Jian Zao Ipoh Curry Noodles: Humility + secret recipe = 3 stalls in 1 year

I have to admit it: I am a sucker for stalls with Malaysian state names in the title. Once I heard of Jian Zao Ipoh Curry Noodles, it was only a matter of time before I made my way there to try the food for myself.

Jian Zao Ipoh Curry Noodles - 332 Coffee House

A couple of weeks ago, I finally got the chance. My destination was 332 Coffee House in Ang Mo Kio, the location of the original Jian Zao Ipoh Curry Noodles stall. Started by third-generation hawker Steven Cheah, it has only been open for about 14 months since its debut on the local hawker scene in September 2021.

I couldn’t help but think that 2021 must have been a brave time to take a gamble in the fickle world of F&B. That gamble seems to have paid off handsomely, though.

They marked their first anniversary with an expansion to a second stall on Boon Tiong Road in Tiong Bahru on 14 Sep 2022. A third stall opened last month on 1 Oct 2022 in People’s Park Centre, Chinatown.

Jian Zao Ipoh Curry Noodles - stall

Despite the success, the team isn’t taking it easy. When I arrived, Steven’s son, Jacky was at the wok, working away in the heat wearing the same blue uniform as all the other staff. Nice.

What I tried at Jian Zao Ipoh Curry Noodles

When Jacky asked me for my order, I knew I had to go for their signature Ipoh Curry Noodles (S$6). This recipe is now over 30 years old and in the hands of the fourth generation of the family. It was time to find out what the secret behind its longevity and popularity.

Jian Zao Ipoh Curry Noodles - signature curry noodles

You can have this either dry or with soup and I went for the liquid-infused version. It was whipped together in a few minutes.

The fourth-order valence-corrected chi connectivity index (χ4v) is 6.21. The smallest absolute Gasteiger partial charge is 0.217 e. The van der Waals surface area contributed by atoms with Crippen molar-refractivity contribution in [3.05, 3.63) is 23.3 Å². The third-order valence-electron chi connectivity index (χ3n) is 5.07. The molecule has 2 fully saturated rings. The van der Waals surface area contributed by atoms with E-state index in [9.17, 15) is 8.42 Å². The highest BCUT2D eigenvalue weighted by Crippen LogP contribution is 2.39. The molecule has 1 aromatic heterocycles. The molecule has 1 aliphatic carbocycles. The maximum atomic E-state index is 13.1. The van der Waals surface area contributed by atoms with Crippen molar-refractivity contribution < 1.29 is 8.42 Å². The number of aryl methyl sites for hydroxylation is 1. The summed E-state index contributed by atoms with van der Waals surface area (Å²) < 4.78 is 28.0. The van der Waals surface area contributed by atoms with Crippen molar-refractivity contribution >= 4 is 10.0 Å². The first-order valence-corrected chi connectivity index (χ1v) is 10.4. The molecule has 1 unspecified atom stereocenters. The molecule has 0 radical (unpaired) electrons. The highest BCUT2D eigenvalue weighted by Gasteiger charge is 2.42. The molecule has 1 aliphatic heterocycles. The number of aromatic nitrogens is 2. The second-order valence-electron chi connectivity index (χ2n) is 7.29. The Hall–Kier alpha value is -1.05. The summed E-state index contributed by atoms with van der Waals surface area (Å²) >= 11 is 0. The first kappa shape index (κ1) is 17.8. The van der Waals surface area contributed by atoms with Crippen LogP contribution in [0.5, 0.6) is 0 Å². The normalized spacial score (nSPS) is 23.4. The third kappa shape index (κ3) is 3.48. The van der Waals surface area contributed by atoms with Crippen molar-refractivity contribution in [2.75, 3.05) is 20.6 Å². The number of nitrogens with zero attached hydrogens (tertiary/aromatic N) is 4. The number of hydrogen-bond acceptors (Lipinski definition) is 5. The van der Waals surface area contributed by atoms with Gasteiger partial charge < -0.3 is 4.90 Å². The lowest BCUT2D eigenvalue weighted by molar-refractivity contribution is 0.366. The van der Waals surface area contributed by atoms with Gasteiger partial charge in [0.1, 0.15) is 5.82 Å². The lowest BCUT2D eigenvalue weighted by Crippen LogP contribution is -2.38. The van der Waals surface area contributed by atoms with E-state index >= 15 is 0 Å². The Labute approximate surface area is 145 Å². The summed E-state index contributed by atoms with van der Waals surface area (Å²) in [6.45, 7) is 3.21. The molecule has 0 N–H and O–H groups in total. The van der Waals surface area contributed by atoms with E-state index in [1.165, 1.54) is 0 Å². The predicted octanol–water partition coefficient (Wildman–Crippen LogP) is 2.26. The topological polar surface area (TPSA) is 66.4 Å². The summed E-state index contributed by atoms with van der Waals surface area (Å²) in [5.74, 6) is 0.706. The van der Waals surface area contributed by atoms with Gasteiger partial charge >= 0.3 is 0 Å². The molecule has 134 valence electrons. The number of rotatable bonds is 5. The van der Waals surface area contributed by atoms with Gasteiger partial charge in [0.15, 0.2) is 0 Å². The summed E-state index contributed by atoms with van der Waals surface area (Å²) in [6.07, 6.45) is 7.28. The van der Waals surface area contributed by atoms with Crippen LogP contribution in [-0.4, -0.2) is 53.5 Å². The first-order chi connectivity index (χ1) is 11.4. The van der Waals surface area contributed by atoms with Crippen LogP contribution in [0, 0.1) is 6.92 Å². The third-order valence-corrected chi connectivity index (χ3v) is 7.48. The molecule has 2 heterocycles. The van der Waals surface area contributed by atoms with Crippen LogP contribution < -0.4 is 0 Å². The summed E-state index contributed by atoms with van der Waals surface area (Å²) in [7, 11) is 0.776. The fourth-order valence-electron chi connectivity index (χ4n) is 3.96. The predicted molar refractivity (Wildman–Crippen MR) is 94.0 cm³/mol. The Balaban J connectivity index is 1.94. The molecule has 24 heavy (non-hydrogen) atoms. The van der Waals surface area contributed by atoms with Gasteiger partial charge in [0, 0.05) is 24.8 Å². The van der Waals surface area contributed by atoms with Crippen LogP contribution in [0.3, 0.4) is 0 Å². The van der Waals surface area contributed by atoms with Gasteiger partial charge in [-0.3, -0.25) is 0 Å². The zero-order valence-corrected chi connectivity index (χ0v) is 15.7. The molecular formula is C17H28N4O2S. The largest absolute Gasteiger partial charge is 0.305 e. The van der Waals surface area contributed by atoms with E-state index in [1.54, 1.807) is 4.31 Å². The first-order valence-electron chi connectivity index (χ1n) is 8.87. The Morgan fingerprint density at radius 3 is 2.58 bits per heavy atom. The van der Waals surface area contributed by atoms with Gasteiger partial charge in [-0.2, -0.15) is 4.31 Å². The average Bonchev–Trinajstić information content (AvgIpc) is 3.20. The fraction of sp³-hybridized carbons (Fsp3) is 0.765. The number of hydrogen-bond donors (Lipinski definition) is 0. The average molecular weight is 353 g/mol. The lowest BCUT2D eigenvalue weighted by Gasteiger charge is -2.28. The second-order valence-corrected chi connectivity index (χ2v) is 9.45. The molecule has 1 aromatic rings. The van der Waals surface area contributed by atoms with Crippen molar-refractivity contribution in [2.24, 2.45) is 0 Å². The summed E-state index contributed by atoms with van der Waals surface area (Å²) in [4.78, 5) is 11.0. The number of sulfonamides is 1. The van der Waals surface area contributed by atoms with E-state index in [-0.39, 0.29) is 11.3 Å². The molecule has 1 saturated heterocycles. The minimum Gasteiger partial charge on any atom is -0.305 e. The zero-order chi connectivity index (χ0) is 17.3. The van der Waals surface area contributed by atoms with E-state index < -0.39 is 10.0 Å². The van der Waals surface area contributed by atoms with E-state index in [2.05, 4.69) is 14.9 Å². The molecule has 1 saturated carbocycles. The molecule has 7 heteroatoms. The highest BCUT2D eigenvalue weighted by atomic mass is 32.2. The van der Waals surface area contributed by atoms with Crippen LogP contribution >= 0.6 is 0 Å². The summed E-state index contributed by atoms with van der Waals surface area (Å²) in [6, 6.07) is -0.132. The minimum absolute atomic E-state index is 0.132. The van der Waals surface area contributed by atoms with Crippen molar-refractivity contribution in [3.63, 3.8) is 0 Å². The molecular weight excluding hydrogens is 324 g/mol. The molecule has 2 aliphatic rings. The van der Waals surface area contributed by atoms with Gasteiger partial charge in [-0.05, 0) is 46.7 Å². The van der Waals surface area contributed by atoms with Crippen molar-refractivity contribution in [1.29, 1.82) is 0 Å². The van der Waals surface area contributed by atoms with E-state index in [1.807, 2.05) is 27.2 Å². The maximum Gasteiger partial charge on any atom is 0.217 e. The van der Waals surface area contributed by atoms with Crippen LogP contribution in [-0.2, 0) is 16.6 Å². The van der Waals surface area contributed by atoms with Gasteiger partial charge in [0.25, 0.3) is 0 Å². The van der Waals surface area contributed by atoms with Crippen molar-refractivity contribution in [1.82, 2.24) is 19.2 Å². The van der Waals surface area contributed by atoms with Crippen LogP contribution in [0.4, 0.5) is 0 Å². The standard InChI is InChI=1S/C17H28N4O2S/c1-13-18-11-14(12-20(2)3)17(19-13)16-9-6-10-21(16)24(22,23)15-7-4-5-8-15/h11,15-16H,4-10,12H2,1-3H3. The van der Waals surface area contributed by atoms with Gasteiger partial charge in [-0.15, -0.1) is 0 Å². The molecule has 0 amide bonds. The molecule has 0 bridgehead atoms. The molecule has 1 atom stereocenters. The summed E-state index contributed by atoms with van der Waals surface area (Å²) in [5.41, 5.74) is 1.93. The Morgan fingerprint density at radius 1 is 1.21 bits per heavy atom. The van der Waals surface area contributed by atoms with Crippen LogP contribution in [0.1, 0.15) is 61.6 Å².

Jian Zao Ipoh Curry Noodles - signature curry noodles ingredients

In my bowl, there were 4 medium-sized slices of char siew, 5 long, rectangular pieces of pork belly, 2 pretty large slices of tau pok and some shredded chicken. 5 slices of long beans and a handful of taugeh rounded off the list of ingredients.

To the side, a dollop of red-brown sambal peppered with chilli seeds was bleeding its colour into the orangish soup. A sprig of mint completed the scene.

I first took a sip of the soup. Without mixing the sambal in, the Jian Zao Ipoh Curry Noodles signature dish isn’t very spicy. You can taste the essence of coconut but not in an overwhelming way. When I did agitate the sambal into the soup, I was glad for the stabilising tang from the calamansi half.

With a soup-based dish like this, I like to take my time so the individual elements absorb the liquid while simultaneously releasing their own essence into it. This nifty tactic works best with tau pok here but is also very nice with the shredded chicken.

Jian Zao Ipoh Curry Noodles - signature curry noodles meat and tau pok

A mouthful of the yellow noodles together with tau pok, shredded chicken and char siew together was enough to make me a fan.

The pork belly was tender and juicy and soaked up the flavours very nicely, making every bite extremely juicy.

My favourite part of the bowl was definitely the chicken, though, something I was surprised to realise. In its shredded form, chicken takes on a dry texture. When it absorbs all the curry and coconut flavour from the bowl, the result is something almost completely unlike its original form. I love it.

Final thoughts

Given that I liked the Ipoh Curry Noodles as much as I did, it surprises me that I didn’t see more of a crowd at Jian Zao Ipoh Curry Noodles. 332 Coffee House does have a bit of an ulu, laidback vibe, though, so maybe that’s just the norm.

This was an interesting visit, nonetheless. I turn up for reviews anonymously and keep all equipment in my backpack until after ordering so I get to see the same scene as any other diner. When I turned up, Jacky Cheah, son of the boss was hard at work.

Jian Zao Ipoh Curry Noodles - hawker Jacky Cheah

It was great to see that there are based young hawkers putting in the hard yards themselves instead of relying on past family success and wealth. Delicious bowls of noodles for us to enjoy are just a bonus.

Expected damage: $3.90 – $11.90 per pax

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Price: $

Our Rating: 4 / 5

Jian Zao Ipoh Curry Noodles

332 Ang Mo Kio Avenue 1, 332 Coffee House, Stall 4, Singapore 560332

Our Rating 4/5

Jian Zao Ipoh Curry Noodles

332 Ang Mo Kio Avenue 1, 332 Coffee House, Stall 4, Singapore 560332

Telephone: +65 9247 5305
Operating Hours: 8am - 7pm (Daily)
Telephone: +65 9247 5305

Operating Hours: 8am - 7pm (Daily)
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